The Basilica of San Vitale
sits within a complex of buildings, nicely maintained within a lawned open
space, despite its center city location.
It takes a bit to orient yourself to the various buildings because
the basilica is connected to the National Museum, and it is through this
that you gain entrance to the basilica by passing back outside through a
pretty enclosed loggia. The
first thing that we noticed was how the entire basilica sits several feet
lower than everything around it. Why
is it that ancient buildings seem to sink and eventually even get buried?
The building is a very unusual and quite a beautiful form. It is a
double octagon, one on top of the other.
I really found it a very peaceful place, but of course, there is
great excitement at the fabulous mosaics.
We were really astonished at the colors.
A great deal of green, and so vibrant.
We were very lucky that it was not at all crowded so we could take
as much time as we wished to study the mosaics.
There was a group of young students sitting in a section of pews
listening attentively as their teacher described the art. We couldn’t help watching them.
They were so intent. So interested. So mesmerized. So quiet. So
polite. It didn’t seem
possible that our American students could sit still for several hours to
study works of art. We were impressed and very jealous.
One of the basilica’s doors leads
to the lawn and a path to the Mausoleo di Gala Placidia, which
should not be missed. This
small round building has beautiful mosaics.
After we entered, a small tour group came in and the guide closed
the door, blocking any light save for that that passed through the
alabaster windows. Quite
beautiful. It is in this
mausoleum that are the famous mosaics of the Lamb of God and the doves
drinking from the fountain. While
heading back to the basilica I was struck to notice that it had flying
buttresses. How odd, I
thought. I had always been
told in school that the flying buttress was invented in France in the
Gothic period to allow for the great height of the cathedrals with their
huge stained glass windows. I
even checked this when I got home and the Abbey at St. Denis is credited
with the first flying buttresses in 1160.
So I don’t know the answer as to why this building from 560 A.D.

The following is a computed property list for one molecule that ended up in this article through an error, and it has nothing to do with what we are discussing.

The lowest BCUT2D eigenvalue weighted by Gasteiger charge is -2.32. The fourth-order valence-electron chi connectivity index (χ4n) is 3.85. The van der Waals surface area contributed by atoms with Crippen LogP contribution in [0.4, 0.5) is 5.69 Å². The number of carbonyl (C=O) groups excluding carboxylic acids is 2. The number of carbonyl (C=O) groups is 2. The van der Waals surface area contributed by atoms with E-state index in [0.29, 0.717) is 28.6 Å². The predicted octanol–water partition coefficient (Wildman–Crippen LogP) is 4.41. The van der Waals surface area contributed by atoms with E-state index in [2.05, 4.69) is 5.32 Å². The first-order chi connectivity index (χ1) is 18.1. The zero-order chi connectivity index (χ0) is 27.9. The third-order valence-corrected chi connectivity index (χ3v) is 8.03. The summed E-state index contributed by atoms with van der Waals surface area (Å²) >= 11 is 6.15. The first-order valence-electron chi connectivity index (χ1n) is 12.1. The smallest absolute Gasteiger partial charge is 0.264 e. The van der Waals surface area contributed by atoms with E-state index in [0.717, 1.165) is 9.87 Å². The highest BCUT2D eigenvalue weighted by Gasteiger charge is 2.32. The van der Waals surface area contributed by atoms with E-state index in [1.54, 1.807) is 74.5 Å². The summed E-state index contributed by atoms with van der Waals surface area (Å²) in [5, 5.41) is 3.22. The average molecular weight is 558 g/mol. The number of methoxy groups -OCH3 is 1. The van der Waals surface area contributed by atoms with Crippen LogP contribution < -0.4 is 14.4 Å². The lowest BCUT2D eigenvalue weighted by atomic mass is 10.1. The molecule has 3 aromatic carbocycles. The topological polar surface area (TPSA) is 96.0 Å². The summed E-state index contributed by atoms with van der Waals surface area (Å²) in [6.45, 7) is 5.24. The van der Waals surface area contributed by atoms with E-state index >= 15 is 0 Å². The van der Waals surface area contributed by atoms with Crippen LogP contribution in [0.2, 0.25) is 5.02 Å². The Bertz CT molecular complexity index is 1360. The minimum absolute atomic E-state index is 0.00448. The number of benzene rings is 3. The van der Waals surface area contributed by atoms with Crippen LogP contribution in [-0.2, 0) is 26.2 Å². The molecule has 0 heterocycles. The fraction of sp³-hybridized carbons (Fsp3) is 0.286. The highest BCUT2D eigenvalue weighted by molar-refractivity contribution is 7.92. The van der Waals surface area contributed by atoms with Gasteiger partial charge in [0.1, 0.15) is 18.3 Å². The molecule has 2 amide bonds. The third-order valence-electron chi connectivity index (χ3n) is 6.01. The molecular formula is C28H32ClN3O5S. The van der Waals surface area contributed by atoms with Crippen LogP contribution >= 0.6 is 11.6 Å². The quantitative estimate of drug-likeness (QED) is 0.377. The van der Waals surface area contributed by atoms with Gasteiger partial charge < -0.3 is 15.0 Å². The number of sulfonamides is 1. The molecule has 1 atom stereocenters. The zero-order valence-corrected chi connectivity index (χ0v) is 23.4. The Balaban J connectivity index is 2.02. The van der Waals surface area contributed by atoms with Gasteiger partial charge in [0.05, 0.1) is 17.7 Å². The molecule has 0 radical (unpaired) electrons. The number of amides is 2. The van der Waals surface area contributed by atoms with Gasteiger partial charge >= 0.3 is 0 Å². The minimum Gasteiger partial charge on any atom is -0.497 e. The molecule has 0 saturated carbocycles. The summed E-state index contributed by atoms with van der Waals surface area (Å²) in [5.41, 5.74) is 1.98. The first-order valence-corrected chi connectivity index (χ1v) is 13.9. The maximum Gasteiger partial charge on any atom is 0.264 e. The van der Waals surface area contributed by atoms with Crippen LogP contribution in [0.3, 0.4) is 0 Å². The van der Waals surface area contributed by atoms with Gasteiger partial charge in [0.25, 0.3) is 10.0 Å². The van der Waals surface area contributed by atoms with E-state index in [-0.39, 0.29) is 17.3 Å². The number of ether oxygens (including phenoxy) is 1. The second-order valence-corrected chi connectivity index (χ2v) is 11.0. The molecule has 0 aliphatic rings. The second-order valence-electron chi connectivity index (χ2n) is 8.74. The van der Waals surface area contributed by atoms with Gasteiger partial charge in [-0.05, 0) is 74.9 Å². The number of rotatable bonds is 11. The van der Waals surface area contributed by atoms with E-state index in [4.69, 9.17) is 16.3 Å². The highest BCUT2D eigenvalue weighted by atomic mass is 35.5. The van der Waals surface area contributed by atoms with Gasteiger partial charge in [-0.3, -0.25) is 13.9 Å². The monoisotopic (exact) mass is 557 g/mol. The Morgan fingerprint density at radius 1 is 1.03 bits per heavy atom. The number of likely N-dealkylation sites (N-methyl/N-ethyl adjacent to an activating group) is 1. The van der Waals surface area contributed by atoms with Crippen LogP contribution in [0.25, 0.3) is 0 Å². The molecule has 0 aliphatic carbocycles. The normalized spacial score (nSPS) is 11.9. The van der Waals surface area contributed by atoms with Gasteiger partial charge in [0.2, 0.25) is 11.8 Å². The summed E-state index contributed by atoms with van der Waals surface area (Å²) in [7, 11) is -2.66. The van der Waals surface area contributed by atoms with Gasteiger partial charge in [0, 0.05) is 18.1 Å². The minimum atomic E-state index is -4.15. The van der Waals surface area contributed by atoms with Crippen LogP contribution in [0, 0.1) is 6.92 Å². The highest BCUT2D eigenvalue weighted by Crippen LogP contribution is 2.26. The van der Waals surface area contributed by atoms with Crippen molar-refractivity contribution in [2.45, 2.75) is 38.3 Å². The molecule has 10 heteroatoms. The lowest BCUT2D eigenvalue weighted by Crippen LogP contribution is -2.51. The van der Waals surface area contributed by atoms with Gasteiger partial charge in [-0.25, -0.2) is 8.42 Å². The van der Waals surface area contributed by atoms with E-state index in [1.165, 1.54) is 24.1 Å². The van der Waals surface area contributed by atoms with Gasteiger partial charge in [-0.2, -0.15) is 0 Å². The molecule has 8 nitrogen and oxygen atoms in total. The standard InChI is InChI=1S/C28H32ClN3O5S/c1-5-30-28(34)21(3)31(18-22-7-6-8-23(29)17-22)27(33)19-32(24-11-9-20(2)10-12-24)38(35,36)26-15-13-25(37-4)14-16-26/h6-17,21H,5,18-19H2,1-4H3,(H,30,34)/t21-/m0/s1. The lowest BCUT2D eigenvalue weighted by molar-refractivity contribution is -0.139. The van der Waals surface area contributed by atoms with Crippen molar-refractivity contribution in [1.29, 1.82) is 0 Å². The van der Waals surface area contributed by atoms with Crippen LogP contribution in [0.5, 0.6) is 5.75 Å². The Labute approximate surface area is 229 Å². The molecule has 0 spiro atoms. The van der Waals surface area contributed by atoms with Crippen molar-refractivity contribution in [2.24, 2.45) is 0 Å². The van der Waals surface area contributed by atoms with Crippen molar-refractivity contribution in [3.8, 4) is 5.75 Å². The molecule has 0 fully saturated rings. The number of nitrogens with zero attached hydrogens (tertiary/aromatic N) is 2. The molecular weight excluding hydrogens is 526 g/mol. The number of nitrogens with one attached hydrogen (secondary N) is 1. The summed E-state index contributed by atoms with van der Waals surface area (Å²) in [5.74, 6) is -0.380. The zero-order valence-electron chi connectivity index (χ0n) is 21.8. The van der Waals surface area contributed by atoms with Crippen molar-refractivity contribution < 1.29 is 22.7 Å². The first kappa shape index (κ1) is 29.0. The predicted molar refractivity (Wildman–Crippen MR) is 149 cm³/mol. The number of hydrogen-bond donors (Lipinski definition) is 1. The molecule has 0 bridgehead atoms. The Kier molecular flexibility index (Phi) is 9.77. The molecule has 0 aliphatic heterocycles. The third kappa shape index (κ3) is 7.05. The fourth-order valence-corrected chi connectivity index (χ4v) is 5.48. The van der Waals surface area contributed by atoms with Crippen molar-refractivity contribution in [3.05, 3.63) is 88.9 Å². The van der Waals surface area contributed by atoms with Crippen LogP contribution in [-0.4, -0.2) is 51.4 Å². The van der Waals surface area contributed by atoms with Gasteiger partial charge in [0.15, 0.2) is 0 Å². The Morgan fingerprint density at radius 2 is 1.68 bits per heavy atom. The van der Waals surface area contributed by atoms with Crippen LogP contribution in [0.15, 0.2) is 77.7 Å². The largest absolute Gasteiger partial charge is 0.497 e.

has flying buttresses. The
only rational answer would seem to be that they were added in the Middle
Ages in order to strengthen the building.
Gallery: San Vitale & Gala Placidia Mausoleum
Click for larger image
Central Nave View
San Vitale showing Matroneum (woman's gallery)
Apse of San Vitale with beardless, youthful Christ flanked by
Angels introducing St. Vitalis.
San Vitale Lunette with mosaic depicting sacrifices of Abel and
San Vitale floor mosaic.
Geometric floor design, San Vitale.
Dome Ceiling of The Tomb of Galla Placidia.
The Good Shepard Mosaic with Intricate Blue domed ceiling in The
Tomb of Galla Placidia
Alabaster Window in the Tomb of Galla Placidia
with the famous mosaic of drinking Doves
After visiting the basilica we
actually headed into the museum – something I would normally skip.
We traversed hall after hall where we were totally alone, the
guides turning on the lights as we entered each gallery. It is a pretty large museum with an impressive collection.
There is an entire wing of icons.
Beautiful, but there are miles of them.
Kris went crazy when we entered one gallery that consisted of an
entire ancient pharmacy that was removed form the center city and dates
from several centuries ago. It
is very impressive. As we
came back to the entrance where we bought our tickets, we walked into a
large gallery where there was another group of young students.
They were sitting in a circle on the floor studying the frescos on
the walls and ceiling. They
were exactly in the same spot when we entered several hours before!
Leaving the complex, we needed some
bum time to give our feet a rest.
Come rest with us and then continue our journey.